It’s even evident in Congress that fear was the primary factor in the Patriot Act and other bills passing. The Patriot Act passed the House of Representatives with 357-66 and 98-1 in the Senate. Republican Senator Bob Young commented about the Patriot Act to reporters saying it was “the worst act we ever passed. Everybody voted for it, but it was stupid, it was what you call ‘emotional voting.” Others have threw accusations that these new laws are being used to push through certain government agendas. The intelligence community saw a huge influx of funding, and the military industrial complex boomed with everything from the war, to extended surveillance capabilities and assets now at their disposal.

In seeking to prevent another terror attack from happening they also allowed for the term terrorist to be defined in dangerously broad terms. Multiple human rights activists and anyone that had a different political agenda than the one being pursued were targeted and watched. Whistleblowers were being convicted more than any time in history. We have been manipulated into a state of constant anxiety. Turn on the news and watch as broadcast journalist and politicians are using the Ebola outbreak to further their cause and rally supporters. Even now I’m willing to bet you can sense it, in the back of your mind you know you’re being watched. Being fed half-truths to help you form an opinion that toes the party line. Because it’s terribly obvious these “terrible illegal immigrants are here to steal our jobs, and overthrow our government if they are allowed to fight for America.” That Ebola will ravage the American people and bring us to our knees. While funny enough more people have been married to Kim Kardashian than have died from Ebola in America. Where is the aid and help for those poor men?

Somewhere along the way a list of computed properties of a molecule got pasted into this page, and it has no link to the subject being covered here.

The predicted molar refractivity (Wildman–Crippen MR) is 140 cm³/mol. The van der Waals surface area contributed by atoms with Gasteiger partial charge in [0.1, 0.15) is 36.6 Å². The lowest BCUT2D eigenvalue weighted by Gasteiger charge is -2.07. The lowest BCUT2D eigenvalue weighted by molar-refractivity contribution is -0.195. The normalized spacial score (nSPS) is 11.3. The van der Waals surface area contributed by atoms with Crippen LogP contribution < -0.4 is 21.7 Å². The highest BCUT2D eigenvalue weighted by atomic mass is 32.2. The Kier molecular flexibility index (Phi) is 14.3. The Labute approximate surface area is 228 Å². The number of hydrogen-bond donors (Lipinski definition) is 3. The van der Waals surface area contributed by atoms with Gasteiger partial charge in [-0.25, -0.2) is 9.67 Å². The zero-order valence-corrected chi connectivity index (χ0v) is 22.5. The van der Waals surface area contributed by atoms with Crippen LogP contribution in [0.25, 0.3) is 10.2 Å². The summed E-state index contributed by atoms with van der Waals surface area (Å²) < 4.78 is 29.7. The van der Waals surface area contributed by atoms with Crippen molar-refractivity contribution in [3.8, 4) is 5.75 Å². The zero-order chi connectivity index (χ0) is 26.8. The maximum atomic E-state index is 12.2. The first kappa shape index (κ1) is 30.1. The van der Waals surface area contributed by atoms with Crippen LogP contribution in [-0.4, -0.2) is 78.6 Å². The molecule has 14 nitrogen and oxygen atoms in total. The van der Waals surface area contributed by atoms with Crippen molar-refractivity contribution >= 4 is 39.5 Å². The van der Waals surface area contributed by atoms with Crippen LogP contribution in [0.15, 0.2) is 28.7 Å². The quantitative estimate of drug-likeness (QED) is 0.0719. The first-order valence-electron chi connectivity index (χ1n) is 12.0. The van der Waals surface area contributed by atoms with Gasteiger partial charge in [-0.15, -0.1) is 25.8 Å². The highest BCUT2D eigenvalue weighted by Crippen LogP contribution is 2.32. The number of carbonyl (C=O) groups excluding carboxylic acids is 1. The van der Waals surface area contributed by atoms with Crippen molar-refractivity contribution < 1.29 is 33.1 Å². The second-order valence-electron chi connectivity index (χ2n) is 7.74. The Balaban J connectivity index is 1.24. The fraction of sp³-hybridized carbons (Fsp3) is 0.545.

It is understandable to see why we allowed this to happen yet it is highly irresponsible that it has been allowed to go this far. Unfortunately as was stated earlier fear is an emotion that is quite easy to manipulate. So how can this end? Simply put, allow yourself to fear but don’t let it overwhelm you. A good bit of fear keeps you on your toes as long as it does not overwhelm. Use reason, sound judgment of character, intelligence, and most of all courage. It is always uncomfortable confronting what you fear or what causes fear. We can do it together as a people and show that courage not fear is the emotion that rallies the American people together. Can it be accomplished? That is another paper for another day but as a great man once said “There is nothing to fear but fear itself.”


Hamm, Mark. THE USA PATRIOT ACT AND THE POLITICS OF FEAR. Indiana State University, 2000. Web. 18 Oct. 2014.

Rosen, Jeffery. The Patriot Act Gives Too Much Power to Law Enforcement. : New York Times, 2011.

Web. 18 Oct. 2014.

Bamford, James. The NSA and ME. The Intercept, 2014. Web. 02 Oct. 2014.